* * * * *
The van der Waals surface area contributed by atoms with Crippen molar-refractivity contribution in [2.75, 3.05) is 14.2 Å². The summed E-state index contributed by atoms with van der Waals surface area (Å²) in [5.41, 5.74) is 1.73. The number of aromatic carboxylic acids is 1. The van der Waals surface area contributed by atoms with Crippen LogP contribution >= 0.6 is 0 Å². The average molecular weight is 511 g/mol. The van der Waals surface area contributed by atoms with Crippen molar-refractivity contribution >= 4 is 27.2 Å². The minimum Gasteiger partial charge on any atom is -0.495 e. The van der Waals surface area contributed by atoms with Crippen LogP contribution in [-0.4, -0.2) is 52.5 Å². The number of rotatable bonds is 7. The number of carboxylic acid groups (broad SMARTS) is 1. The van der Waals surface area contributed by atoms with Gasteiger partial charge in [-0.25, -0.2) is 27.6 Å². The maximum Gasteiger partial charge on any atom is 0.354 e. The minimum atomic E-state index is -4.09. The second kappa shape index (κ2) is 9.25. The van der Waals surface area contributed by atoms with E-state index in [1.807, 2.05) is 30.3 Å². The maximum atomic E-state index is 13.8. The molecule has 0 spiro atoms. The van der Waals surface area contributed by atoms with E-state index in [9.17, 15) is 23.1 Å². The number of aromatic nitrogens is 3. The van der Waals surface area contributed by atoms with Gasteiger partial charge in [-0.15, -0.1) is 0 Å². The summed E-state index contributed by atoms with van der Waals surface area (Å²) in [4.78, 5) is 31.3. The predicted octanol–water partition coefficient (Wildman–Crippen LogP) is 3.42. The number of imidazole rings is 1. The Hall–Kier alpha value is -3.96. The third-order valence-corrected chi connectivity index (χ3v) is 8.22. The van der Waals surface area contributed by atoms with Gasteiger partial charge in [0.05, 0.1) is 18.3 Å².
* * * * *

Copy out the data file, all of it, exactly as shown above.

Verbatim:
The van der Waals surface area contributed by atoms with Crippen molar-refractivity contribution in [2.75, 3.05) is 14.2 Å². The summed E-state index contributed by atoms with van der Waals surface area (Å²) in [5.41, 5.74) is 1.73. The number of aromatic carboxylic acids is 1. The van der Waals surface area contributed by atoms with Crippen LogP contribution >= 0.6 is 0 Å². The average molecular weight is 511 g/mol. The van der Waals surface area contributed by atoms with Crippen molar-refractivity contribution >= 4 is 27.2 Å². The minimum Gasteiger partial charge on any atom is -0.495 e. The van der Waals surface area contributed by atoms with Crippen LogP contribution in [-0.4, -0.2) is 52.5 Å². The number of rotatable bonds is 7. The number of carboxylic acid groups (broad SMARTS) is 1. The van der Waals surface area contributed by atoms with Gasteiger partial charge in [-0.25, -0.2) is 27.6 Å². The maximum Gasteiger partial charge on any atom is 0.354 e. The minimum atomic E-state index is -4.09. The second kappa shape index (κ2) is 9.25. The van der Waals surface area contributed by atoms with E-state index in [1.807, 2.05) is 30.3 Å². The maximum atomic E-state index is 13.8. The molecule has 0 spiro atoms. The van der Waals surface area contributed by atoms with E-state index in [9.17, 15) is 23.1 Å². The number of aromatic nitrogens is 3. The van der Waals surface area contributed by atoms with Gasteiger partial charge in [-0.15, -0.1) is 0 Å². The summed E-state index contributed by atoms with van der Waals surface area (Å²) in [4.78, 5) is 31.3. The predicted octanol–water partition coefficient (Wildman–Crippen LogP) is 3.42. The number of imidazole rings is 1. The Hall–Kier alpha value is -3.96. The third-order valence-corrected chi connectivity index (χ3v) is 8.22. The van der Waals surface area contributed by atoms with Gasteiger partial charge in [0.05, 0.1) is 18.3 Å².